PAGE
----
Female Figure


Not on view

This ceramic figurine features a stylized female, nude except for a large beaded necklace and rounded earflares, armbands, and an elaborate coiffure. Hand-modeled, figurines of this type are often female and come in a variety of styles displaying regional characteristics such as the coffee-bean eyes typical of figurines from Chupícuaro. Potters emphasized the faces and heads of these figures while often minimally indicating the bodies, yet it was important to gender the figurines as female by indicating the genitalia. Small ceramic figurines were made by most ancient peoples in Mesoamerica from as early as the second millennium B.C. to the time of the Aztec in the early sixteenth century. They were placed as funerary offerings in burials or in other dedicatory assemblages. Some link the figurines to fertility cults; others view them as companions for the deceased.

In 1951, Nelson Rockefeller bought forty early Mexican figurines including this small female figure from Esther Scheinman of Brooklyn. She introduced herself by writing that she had met Nelson’s father at Joseph Brummer’s, a New York dealer with whom she worked for more than twenty years. While at Brummer’s she had taken the opportunity to buy a number of Mexican ceramic figurines from one of Brummer’s “principal sources.”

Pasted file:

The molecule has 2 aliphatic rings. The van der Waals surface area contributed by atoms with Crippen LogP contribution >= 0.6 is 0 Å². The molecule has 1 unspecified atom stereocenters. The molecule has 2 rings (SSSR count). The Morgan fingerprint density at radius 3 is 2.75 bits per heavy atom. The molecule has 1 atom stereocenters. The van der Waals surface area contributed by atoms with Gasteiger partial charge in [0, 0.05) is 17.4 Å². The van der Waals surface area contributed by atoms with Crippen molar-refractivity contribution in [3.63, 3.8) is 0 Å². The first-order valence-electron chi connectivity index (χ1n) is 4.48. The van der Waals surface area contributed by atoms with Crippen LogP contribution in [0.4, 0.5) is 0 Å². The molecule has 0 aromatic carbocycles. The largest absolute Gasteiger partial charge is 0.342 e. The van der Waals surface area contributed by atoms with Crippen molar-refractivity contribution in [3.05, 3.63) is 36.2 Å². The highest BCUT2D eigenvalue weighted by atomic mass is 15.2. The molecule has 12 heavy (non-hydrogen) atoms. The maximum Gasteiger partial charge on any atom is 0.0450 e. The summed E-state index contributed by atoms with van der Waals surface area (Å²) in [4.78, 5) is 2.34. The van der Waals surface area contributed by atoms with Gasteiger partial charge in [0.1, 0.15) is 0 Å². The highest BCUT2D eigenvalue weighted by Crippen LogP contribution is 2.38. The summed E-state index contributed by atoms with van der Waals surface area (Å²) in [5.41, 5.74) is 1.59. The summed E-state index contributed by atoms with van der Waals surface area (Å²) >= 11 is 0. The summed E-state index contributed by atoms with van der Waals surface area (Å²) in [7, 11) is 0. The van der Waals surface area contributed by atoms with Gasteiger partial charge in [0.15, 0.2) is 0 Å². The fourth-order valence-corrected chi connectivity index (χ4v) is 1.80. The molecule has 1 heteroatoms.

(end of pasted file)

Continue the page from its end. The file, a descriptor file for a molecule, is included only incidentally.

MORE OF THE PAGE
Further reading

Darras, Véronique, and Brigitte Faugère. Cronología de la cultura Chupícuaro: Estudio del sitio La Tronera, Puruagüita, Guanajuato. In El Antiguo Occidente de México: Nueva Perspectivas sobre el Pasado Prehispánico, ed. Eduardo Williams, Phil C. Weigand, Lorenza López Mestas, and David Grove. Guadalajara: INAH/Colegio de Michoacan, 2005, pp. 255-281.

Faugère, Brigitte Pretty Face and Naked Body in Context: Meanings and Uses of Chupícuaro Figurines (Guanajuato) during the Late Formative, in Anthropomorphic Imagery in the Mesoamerican Highlands: Gods, Ancestors, and Human Beings, edited by Brigitte Faugère and Christopher Beekman. Boulder: University Press of Colorado, 2020.

Halperin, Christina T., Katherine A. Faust, Rhonda Taube, and Aurore Giguet, eds. Mesoamerican Figurines: Small-Scale Indices of Large-Scale Social Phenomena. Gainesville: University Press of Florida, 2009.

Porter, Muriel N. Excavations at Chupicuaro, Guanajuato, Mexico. Transaction of the American Philosophical Society vol. 46, 1956, pp. 515–637.

Female Figure, Ceramic, pigment, Chupicuaro

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